Sheldon Smith of XO Communications gives us six tips for a better business cloud network:
Make Room for Big Data
Joe McKendrick of Forbes thinks so, along with Tim Beyers of Motley Fool: “…big data is the new cloud computing.” Just as cloud services revolutionized the way users and IT professionals access and consume technology, big data is changing the way companies interact with employees, consumers and stakeholders — what’s more, real-time data analysis now forms the basis for many mission-critical decisions.
Your best bet to take advantage of big data in 2015? Make room. This means leveraging the cloud to store and process massive amounts of information, rather than locking it up in local servers. It also means budgeting for big data spend. All too often, data spending is lumped into “cloud” or general IT budgets, but that won’t be enough to take full advantage of this technology as the market gains ground. Overspending here isn’t necessary, but companies must come to grips with the fact that in the new year, both executive experience and unstructured data have key roles to play in delivering ROI.
XO Communications is the premier provider of cloud hosting and unified communications services to businesses and enterprises across the United States.
Keep Things Private
According to predictions from research firm IDC, 2015 will be a critical year for privacy, with 65 percent of companies selecting cloud providers based in part on their ability to comply with data privacy legislation. This shouldn’t come as a surprise, given the rise of compliance and privacy legislation in the U.S. and European Union, but for businesses, this means that deliberate thought about the privacy of cloud networks is now required. In the new year it won’t be enough to assume that a cloud provider offers solid data security — proof positive will be required—especially since any information missteps come back to the owner, not the handler.
Be Prepared for a Shakeup
Cost-cutting typifies the current cloud market: AWS, Google and other big providers spar to see who can push prices the lowest and still make a profit. According to Business Spectator, however, the world’s major IaaS players will start to drop out of the race, causing price-cutting to stabilize in 2015. The takeaway to improve your cloud network? Make sure your data is portable and consider diversification: better to have data eggs in more than one cloud basket.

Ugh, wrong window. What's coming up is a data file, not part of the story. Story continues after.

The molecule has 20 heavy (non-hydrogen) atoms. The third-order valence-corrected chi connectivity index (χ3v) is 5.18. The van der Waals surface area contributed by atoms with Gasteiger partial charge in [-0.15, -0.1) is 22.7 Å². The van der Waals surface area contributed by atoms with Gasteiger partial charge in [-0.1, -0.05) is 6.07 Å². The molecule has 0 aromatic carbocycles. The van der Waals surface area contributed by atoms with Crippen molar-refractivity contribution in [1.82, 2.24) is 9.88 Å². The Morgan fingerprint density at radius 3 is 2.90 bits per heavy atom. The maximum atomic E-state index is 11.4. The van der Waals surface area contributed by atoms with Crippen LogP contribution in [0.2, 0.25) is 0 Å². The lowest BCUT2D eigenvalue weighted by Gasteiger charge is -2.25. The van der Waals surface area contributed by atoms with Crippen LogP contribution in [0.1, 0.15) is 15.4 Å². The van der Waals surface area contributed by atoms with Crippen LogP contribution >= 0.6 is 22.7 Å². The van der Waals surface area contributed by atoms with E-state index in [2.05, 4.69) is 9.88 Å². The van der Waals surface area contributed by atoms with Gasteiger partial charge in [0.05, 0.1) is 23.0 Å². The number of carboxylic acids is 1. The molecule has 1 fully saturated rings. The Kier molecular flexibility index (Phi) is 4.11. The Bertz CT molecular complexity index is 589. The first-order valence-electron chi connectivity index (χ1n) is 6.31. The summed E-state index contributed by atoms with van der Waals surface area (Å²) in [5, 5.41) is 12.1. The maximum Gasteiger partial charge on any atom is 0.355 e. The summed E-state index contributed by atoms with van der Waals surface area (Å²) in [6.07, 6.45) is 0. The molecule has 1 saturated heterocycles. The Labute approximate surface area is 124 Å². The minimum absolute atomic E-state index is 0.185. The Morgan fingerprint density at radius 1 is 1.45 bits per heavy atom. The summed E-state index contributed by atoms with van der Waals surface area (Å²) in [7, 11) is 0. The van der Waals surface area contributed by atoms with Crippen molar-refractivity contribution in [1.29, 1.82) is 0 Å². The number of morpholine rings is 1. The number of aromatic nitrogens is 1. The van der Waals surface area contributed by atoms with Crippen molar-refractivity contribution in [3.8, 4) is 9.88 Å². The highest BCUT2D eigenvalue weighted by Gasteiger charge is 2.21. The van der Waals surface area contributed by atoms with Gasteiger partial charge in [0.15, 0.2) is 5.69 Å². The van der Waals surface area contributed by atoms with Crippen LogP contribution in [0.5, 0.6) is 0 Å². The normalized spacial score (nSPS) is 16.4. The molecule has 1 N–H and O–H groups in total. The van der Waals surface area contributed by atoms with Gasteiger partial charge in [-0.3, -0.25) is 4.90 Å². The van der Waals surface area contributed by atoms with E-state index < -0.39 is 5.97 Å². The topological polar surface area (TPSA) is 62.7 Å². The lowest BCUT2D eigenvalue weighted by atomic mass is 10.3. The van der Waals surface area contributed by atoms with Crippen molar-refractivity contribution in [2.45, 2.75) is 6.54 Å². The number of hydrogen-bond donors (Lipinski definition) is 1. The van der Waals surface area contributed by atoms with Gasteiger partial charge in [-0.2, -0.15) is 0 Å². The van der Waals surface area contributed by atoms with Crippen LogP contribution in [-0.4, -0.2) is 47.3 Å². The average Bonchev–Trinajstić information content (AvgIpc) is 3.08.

A New Decision-Making Process
With cloud computing now part of boardroom discussions rather than relegated to cramped IT offices, IT Business Edge sees 2015 as the foundation of formal decision-making frameworks for cloud investment. Instead of simply adopting “the cloud,” businesses must develop a standard-based process to evaluate multiple cloud vendors and choose one (or more) that best meet their needs. This C-suite discussion covers everything from security to performance and lock-in to availability. Best bet here? Make IT professionals an integral part of this process. While cloud investment is now a line-of-business decision, technology experts can help avoid obvious missteps.
As noted by a recent Sand Hill article, the cloud PBX market is heating up, giving companies an easier way to communicate, conference and collaborate. 2015, however, won’t be the year of PBX but rather Unified Communications (UC), which include video as well as voice calls along with text messaging and a host of other media types. Taking advantage of this shift in thinking, however, is best done in small stages instead of big leaps — in other words, invest in PBX now to help empower UC through the new year.
Don’t Let Just Anyone Listen In
The last tip for a better cloud in 2015? Pay attention to the Internet of Things (IoT), especially when it comes to security. According to Talkin’ Cloud, the number of IoT-connected devices could reach 4.9 billion in the new year, creating a powerful but potentially vulnerable network. As a result, 2015 is the year to seek out a cloud service provider that builds-in IoT-based protection—better too much too soon than too little, too late.